virtually one, actually the other

Reconsidering Cyberspace
In space, no one can hear you scream; in deep space, no one will hear you scream; in deep space you are alone. In the vacuum of deep space, the sounds mere humans make with their vibrating vocal chords will be insignificant. Yet with the right equipment, power, and knowledge, screams can be heard loud and clear.

The World Wide Web is wide, but shallow. Envisioning an all-encompassing framework that encompasses everything is highly seductive. Concepts of the 'Global Village' or the 'Electronic Nomad' present paradigms of simple geographical transitions, but these expeditions are defined by Western 'tourists' paradoxically seeking places different from their lived experiences and unspoilt by their own cultural influences. They desire a highly heterogeneous world, but one effortless to access. The surfer (again the language of leisure and adventure) is awaiting that next big electronic wave to ride.

This international network of networks is only as deep as those that control the conjoining individual servers; it is therefore not amazing that it reflects the corporate values of those in control of its nodes.
It is consequently unsurprising that individualistic silence is created online by the overbearing presence of corporate and governmental real and imagined 'security' concerns. In the vastness of space, screams are easily absorbed. The language and acceptable mores are carefully crafted; national government and corporate e-mail snooping (lately in the form of Google) to ensnare detractors is achieving 'terror' induced acceptance. Everyone is supposed to maintain similar protocols, codes and programmes demand people perform in particular fashions. That these stipulations are culturally, ethnically, and racially coded is indisputable. (2)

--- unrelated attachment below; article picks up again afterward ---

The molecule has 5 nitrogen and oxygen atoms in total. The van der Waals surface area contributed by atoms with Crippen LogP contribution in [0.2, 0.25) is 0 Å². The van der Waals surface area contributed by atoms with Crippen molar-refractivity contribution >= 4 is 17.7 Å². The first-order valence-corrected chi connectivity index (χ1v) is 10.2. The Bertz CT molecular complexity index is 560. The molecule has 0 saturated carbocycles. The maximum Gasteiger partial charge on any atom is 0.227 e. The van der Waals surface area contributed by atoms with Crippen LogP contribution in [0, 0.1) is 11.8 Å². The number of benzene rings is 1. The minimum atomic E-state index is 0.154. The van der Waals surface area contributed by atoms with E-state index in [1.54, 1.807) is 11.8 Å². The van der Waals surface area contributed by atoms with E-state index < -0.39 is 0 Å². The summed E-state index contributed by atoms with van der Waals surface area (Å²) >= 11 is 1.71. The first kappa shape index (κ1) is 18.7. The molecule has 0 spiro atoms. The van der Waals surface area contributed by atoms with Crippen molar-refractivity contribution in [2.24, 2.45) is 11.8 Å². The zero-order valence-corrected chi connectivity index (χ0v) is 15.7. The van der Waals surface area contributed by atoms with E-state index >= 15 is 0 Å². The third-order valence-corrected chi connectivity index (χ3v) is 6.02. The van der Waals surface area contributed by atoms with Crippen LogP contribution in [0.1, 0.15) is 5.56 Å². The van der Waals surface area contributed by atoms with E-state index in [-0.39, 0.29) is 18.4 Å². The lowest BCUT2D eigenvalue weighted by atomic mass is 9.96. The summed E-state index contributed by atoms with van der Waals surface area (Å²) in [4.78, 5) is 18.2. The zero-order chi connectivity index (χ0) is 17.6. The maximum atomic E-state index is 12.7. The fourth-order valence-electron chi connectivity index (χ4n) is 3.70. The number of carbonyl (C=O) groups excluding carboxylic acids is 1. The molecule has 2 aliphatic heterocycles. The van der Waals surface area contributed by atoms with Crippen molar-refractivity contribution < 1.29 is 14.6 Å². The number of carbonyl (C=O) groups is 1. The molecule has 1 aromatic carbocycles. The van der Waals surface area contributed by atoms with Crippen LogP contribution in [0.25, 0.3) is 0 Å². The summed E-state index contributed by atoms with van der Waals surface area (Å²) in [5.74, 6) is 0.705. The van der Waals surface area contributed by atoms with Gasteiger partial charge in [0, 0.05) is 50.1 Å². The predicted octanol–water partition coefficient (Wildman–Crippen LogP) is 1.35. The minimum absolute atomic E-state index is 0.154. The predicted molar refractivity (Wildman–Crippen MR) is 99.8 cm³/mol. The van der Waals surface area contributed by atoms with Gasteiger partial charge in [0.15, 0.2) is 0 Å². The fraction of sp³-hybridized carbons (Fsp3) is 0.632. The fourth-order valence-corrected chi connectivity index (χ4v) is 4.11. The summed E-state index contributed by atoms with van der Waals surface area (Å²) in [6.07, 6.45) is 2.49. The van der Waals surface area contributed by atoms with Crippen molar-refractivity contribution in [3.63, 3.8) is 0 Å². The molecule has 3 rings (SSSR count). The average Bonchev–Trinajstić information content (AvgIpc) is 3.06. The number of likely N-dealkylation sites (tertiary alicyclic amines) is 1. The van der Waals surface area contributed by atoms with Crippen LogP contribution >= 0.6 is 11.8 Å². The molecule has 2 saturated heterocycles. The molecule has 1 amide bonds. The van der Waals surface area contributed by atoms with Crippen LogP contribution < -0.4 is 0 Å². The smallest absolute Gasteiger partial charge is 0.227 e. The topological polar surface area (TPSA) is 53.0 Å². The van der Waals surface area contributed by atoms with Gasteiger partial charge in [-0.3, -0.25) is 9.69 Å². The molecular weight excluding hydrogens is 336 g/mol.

Meanwhile offline, there has been what can be described as a 'Multiculturalism and Immigration Special' of The Times newspaper on the third of April 2004, (3) with front page Headline of 'Britain must scrap Multiculturalism', accompanied by the ubiquitous photograph of capped and bearded 'Muslims' burning a cardboard British flag. The vilification of multiculturalism, with Trevor Philips (Head of the Commission for Racial Equality) at the forefront (rendering him a darling of the political Right), collapses personal identity into nationhood. Nation is coded as underscoring identity, arguing that troublesome differences between individual and state ought to disappear. An acceptable position if identifying with modal mainstream values, but difficult where forging a workable political identity in a new space. Reifying 'national' values, and demanding unquestioning obeisance in the name of integration, means accepting facelessness as reasonable price of being online.

But if each server is allowed alleged its mythical political and cultural autonomy, then it is essential to recognise a multifaceted world order. Otherwise culture becomes a fixed dominating homogeneous ethnicity, the very thing modern travellers eschew.

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